10 A Day: Is It Really Necessary?

A recent National Health Survey showed that the average fruit and veg consumption for adults in the UK was 4.2 portions and 2.7 for teenagers!  Only 31% of adults in the UK are getting the recommended 5-a-day. However, there is talk that we should be aiming for way more than this. So let’s discuss…

This 10-a-day guideline promotes the consumption of 800g of fruit and veg per day (although this can be consumed in a variety of ways e.g. not necessarily 10 80g servings). Evidently the idea of this is to get the population consuming more fruit and veg to increase their micronutrient profiles.  Some research has shown that eating 10-aday can reduce the risks of cancer by 13% and heart disease by 24% (although these diseases are multifactorial and more research is required).

At this point you’re probably thinking why did the government suggest 5-a-day in the first place, if really, our bodies require much more than this? Let’s be realistic, if 5-aday isn’t being achieved - we wouldn’t have had much luck with 10!

Even 200g of fruit and veg daily has been shown to reduce disease risk.

You know I love my practical tips so here are my best ways for packing in the F+Vs.


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· Get creative and look for new recipes to increase your fruit and veg intake.

· Rely on the frozen varieties. They’re cheaper and easier to cook with.

· Swap white potatoes for sweet potatoes, squash or carrots. For example, make a roast vegetable mash to top your cottage pie or vegetables chips with your fish are great ways to get some different vegetables onto your plate.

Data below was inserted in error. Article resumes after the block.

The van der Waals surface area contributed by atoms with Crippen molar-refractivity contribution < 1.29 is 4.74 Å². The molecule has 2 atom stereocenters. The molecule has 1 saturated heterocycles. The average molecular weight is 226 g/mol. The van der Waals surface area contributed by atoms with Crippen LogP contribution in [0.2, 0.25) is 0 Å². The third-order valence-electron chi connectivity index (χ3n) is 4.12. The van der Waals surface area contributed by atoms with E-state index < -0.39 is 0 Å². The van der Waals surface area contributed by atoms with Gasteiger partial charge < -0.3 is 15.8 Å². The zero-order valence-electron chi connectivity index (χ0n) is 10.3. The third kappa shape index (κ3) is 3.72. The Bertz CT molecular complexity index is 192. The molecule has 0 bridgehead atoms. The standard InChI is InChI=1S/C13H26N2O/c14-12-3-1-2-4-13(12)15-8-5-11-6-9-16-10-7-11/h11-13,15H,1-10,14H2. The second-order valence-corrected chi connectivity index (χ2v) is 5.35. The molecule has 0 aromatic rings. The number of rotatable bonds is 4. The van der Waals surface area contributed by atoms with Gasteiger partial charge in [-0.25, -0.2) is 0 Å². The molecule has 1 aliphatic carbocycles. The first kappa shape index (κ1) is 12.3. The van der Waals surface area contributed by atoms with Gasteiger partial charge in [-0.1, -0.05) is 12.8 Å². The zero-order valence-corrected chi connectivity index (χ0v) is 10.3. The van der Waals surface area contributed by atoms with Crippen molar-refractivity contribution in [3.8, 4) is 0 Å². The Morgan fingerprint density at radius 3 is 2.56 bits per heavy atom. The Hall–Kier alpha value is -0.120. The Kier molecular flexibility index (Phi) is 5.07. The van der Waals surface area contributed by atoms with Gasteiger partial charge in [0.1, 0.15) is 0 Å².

· Soups, stews and stir-frys are not only great way to pack in the veg, but also are amazing at using up whatever is leftover in the fridge. I love making a big soup on a Sunday evening to use up any leftover veg.

· If you are struggling with upping your veg intake, try choosing veg that are less hassle to prepare. Frozen peas for example such an easy way to incorporate another protein and veg into your meal

· Eat seasonally and try new fruit and vegetables when they come into season.Explore your local farmer’s market and try buying a new variety each week. This can really help you to get creative in the kitchen.

· Finally snack wisely.Switch crisps for hummus or guac and crudites.

So,what does 10 a-day look like?

 

Breakfast: Mushroom and spinach omelette with roasted vine tomatoes (2) 
Snack: Fresh berries and whole almonds (1) 
Lunch: Three bean salad with cucumber, red onion, lettuce, peppers and sweetcorn (3) 
Snack:Banana or an apple (1) 
Dinner: Thai chicken curry with pok choi, bean sprouts, green beans, peas (3) 
Dessert:Dark chocolate (0!!!)

Total = 10 servings! 

But what are the benefits, is 10-a-day really necessary?

· You’ll increase your fibre intake which has been linked to a reduction in colon cancer risk and improved bowel movement.  Fibre acts as a digestive aid, helping stool move through the digestive system more easily. 

· Improved gut health. F+V are a source of prebiotics. Prebiotics remain undigested until they reach the small intestine where they then act as a food source for your gut bacteria. This can help your gut microbiome thrive and increase its diversity and population.

· Increased micronutrient profiles. These have multiple benefits and are critical for almost every pathway in the body and they are particular important in an effective immune system - something that is particularly topical at this time of year. 

· As F+Vs are high in water they can contribute to increased hydration.

· Eating seasonally means you could ensure a greater nutritional profile as you’re eating the produce at their natural stage of growth. This could include higher antioxidant and polyphenol contents and therefore more benefit to your body! 

So overall 10-day is definitely something which we should all be aiming for (although take it slow). It’s not realistici to jump from 2 to 10 over night (and could cause a shock to the gut which may result in bloating, gas, stomach cramps and poor digestion). Try easing yourself in, gradually introducing more fruit and vegetable portions, week by week. A good way to encourage this is to try at least one new type of fruit and vegetable per week. This may also encourage you to eat seasonally and make the most of fresh produce.